Skip to main content

Verified by Psychology Today

Parent-Child Interaction Therapy (PCIT)

Reviewed by Psychology Today Staff

Parent-Child Interaction Therapy (PCIT) is a combination of play therapy and behavioral therapy for young children and their parents or caregivers. The adults learn and practice new skills and techniques for relating to children with emotional or behavior problems, language issues, developmental disabilities, or mental health disorders.

When It's Used

Aimed mostly at parents and caregivers, this intervention teaches specific skills they can use to help improve physical and verbal exchanges with their children. PCIT was developed for children ages 2 to 7 and has been shown to be effective for children who exhibit disruptive behavior or have experienced trauma, as well as those on the autism spectrum. PCIT and PCIT-based programs are also evidence-based interventions for preventing child abuse and neglect and for decreasing the child’s risk of antisocial and criminal behavior later in life.

article continues after advertisement

What to Expect

Parents and caregivers play with the children in one room, while the therapist observes and coaches from an adjacent room equipped with a one-way mirror. The therapist communicates with the adults through an earphone, providing training and guidance. Parents and caregivers are discouraged from using negative language and encouraged to ignore harmless negative behaviors while showing enthusiasm and giving praise for positive behaviors. They also learn other skills, such as reflecting the child’s language back to him or her to help with communication, describing out loud what the child is doing to increase the child’s vocabulary, and imitating the child’s good behavior to demonstrate approval.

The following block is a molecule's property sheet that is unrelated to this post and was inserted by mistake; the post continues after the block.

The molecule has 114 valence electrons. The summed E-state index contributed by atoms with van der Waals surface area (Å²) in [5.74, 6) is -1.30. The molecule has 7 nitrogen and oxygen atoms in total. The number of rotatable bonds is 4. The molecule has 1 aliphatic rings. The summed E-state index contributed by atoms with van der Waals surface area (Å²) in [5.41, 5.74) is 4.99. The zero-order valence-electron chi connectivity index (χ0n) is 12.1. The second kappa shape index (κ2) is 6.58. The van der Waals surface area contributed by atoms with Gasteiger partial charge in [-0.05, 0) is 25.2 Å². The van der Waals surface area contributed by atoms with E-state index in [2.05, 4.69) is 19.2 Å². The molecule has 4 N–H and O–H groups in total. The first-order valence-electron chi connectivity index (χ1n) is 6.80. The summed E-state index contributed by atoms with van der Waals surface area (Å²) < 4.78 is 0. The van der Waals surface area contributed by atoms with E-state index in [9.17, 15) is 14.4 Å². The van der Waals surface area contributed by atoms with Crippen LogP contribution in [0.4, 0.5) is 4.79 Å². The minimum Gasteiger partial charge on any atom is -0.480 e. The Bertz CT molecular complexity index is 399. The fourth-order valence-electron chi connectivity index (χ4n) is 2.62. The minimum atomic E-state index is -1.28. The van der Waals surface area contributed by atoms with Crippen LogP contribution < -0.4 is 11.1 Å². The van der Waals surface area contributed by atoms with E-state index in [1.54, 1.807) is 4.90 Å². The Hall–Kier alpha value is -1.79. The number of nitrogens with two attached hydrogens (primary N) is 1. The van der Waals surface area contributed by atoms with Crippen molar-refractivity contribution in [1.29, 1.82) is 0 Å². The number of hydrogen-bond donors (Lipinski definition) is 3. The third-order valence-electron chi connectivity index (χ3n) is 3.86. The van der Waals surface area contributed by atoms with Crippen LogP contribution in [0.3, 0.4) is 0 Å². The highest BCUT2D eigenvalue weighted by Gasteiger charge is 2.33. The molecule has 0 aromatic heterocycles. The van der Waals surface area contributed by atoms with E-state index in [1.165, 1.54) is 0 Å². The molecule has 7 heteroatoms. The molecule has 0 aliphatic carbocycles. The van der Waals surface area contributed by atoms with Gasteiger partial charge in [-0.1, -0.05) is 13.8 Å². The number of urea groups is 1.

How It Works

By learning specific techniques, parents and caregivers can build a better relationship with a child, and the child may start to demonstrate improved behavior. Overall, PCIT can help improve family dynamics by working to reduce negative behavior and interactions within the family and to practice new behaviors and ways of communicating that are more encouraging and reassuring. When practiced consistently, these new skills and techniques can instill more confidence, reduce anger and aggression, and encourage better individual and interactive behavior in both parent and child.

What to Look for in a Parent-Child Interaction Therapist

PCIT therapists, social workers, and counselors work in private practice and in community mental health settings. A therapist certified by PCIT International is a licensed mental health service provider with a minimum of a master’s degree and additional training and experience in the principles of PCIT. In addition to finding someone with the appropriate educational background and relevant experience, look for a therapist with whom you feel comfortable working on personal and family issues.

Ginn, N.C., Clionsky, L.N., Eyberg, S.M., Warner-Metzger, C.W., Abner, J.P., Child-directed interaction training for young children with autism spectrum disorders: Parent and child outcomes. 2017. Journal of Clinical Child & Adolescent Psychology. 2017;46(1):101–109.
Piquero, A.R., Jennings, W.G., Diamond, B., et al. A meta-analysis update on the effects of early family/parent training programs on antisocial behavior and delinquency. Journal of Experimental Criminology. June 2016;123(2):229–48.
Lyon, A.R. and Budd, K.S., A community mental health implementation of parent-child interaction therapy (PCIT). Journal of Child and Family Studies. October 2010;19(5):654–68.